Mistake #3: Setting Unrealistic Time Frames
We all have deadlines to meet of one type or another.
Setting tight time frames can motivate you to really push yourself to bring out your best.
On the other hand, working to tight time frames can be anxiety producing and draining to the point of making you feel unwell.
Take this one lady, for example, whom I worked with in my Coaching practice…
At the time she was about 28 years old and was responsible for the safety and wellbeing of several hundred truck drivers - their rest times, their truck loads, their capacity to be safe drivers etc.
She had to manage their shifts, pick-up & delivery times, rest points, as well as trouble shoot if anything went wrong.
For one person, she had a virtually impossible workload and a huge responsibility.
She loved being under pressure because she enjoyed that feeling of adrenaline and being busy which helped her think faster and get more done.
However, she got to the stage where she wasn't getting restful sleep, she would wake in the middle of the night and be throwing up because of the stress. She was experiencing headaches daily and felt tired and irritable all the time.
After a year of enduring this, she came to see me for some help.
I remember that her body was so tense that she couldn't bear to have her shoulders touched. She had buried so much tension into her system that it was now breaking down and she was on the verge of falling apart
There was no bug or virus that had caused all these problems in her -it was an accumulation of many months of ongoing built-up stress and tension. My task was to help restore some balance to her life.
So, instead of focusing solely on repairing her body's health, we discussed her lifestyle and work-style and started to make some changes.
Amongst the coping strategies that we talked about, which included; ways she could unwind at night, getting better food to eat, breathing techniques, etc. (to learn the exact same strategies I taught her, we also looked at how she could stop living her life as if she was always in a rush by changing her work projects so they were manageable.
Within 3 weeks of working together, her headaches subsided and, although she was still under stress and pressure, she wasn't waking in the night, she was keeping her dinner in her stomach, and she became a much more pleasant person.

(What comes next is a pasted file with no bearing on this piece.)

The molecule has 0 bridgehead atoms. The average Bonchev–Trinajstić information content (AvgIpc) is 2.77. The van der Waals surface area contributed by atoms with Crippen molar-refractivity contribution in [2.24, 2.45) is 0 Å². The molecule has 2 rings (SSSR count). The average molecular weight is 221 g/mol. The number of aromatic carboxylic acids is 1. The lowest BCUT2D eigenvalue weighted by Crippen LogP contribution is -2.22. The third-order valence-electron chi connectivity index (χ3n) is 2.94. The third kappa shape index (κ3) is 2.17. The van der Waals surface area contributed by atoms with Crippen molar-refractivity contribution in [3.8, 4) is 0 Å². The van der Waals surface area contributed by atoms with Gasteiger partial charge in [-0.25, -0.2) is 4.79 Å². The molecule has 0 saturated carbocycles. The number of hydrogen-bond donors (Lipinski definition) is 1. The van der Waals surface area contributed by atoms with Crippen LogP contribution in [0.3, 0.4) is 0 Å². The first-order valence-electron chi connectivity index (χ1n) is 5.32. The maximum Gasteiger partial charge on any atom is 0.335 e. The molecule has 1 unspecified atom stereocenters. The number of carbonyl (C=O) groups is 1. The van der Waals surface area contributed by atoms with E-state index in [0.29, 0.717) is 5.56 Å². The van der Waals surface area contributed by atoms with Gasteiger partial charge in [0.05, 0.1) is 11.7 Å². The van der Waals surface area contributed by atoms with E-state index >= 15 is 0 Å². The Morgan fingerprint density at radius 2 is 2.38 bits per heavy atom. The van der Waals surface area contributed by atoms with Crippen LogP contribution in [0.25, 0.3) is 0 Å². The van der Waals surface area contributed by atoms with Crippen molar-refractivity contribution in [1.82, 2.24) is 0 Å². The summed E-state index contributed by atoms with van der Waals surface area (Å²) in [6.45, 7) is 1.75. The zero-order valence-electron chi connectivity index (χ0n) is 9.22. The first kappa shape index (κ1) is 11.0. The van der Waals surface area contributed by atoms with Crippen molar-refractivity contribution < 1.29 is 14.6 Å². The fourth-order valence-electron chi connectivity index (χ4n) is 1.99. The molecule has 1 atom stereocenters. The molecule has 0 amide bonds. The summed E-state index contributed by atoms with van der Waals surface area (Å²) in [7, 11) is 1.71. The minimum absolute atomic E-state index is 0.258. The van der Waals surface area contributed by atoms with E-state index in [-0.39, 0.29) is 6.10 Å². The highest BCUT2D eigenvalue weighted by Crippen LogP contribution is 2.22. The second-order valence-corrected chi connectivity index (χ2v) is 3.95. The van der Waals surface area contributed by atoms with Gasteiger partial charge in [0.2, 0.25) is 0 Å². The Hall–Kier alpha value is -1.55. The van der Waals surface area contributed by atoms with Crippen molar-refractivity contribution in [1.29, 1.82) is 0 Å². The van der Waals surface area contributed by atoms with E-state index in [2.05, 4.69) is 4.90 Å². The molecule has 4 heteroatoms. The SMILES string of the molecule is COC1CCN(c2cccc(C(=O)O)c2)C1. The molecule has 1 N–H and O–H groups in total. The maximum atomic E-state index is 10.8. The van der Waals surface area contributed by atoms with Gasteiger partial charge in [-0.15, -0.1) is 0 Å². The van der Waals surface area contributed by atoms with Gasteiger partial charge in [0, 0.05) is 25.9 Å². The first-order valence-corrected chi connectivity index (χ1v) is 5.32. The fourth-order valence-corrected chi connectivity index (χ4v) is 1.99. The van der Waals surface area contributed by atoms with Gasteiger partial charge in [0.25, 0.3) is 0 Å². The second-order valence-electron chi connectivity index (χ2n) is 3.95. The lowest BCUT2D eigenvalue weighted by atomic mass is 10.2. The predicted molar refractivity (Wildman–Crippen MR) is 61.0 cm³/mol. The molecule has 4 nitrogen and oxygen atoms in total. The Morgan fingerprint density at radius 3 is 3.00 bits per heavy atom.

The key to her success was to stop putting herself under unrealistic pressure to perform. Instead she set targets and time frames that were realistic without working 16 hours a day.
Stop and look at the stress in your own life that relates to being late, getting work finished, getting all the tasks done by the end of your day.
Are you setting unrealistic expectations and deadlines that put you 'on-the-go' all day everyday?
If so, then realise that at that consistent pace, your body will eventually break down.
Take action while you still have the choice - reduce the amount of deadlines you live under or extend them to be more realistic.
Try these 4 steps:
a. Look at what you have to do in your day and write down the key goals - make sure you include the deadline for each – but make it a realistic deadline.
b. For each goal, write down the list of actions you need in order to reach it. Also, allocate the right time frame that each action will take to complete.
c. Put together a master plan that schedules all the tasks of all the goals.
I. Make a global plan: From start to finish of each goal, schedule into your diary when each step needs to be completed.
II. Make a local plan: A weekly, and daily, plan of what tasks need to be completed.
d. Identify if your goals/targets are, in fact, achievable given the time you have available. If they aren't, then you are setting yourself up for stress and tension, so you will need to either adjust your time frames or reduce your workload to ensure that you are not working yourself too hard to try and accomplish something that is unreachable.
To be continued…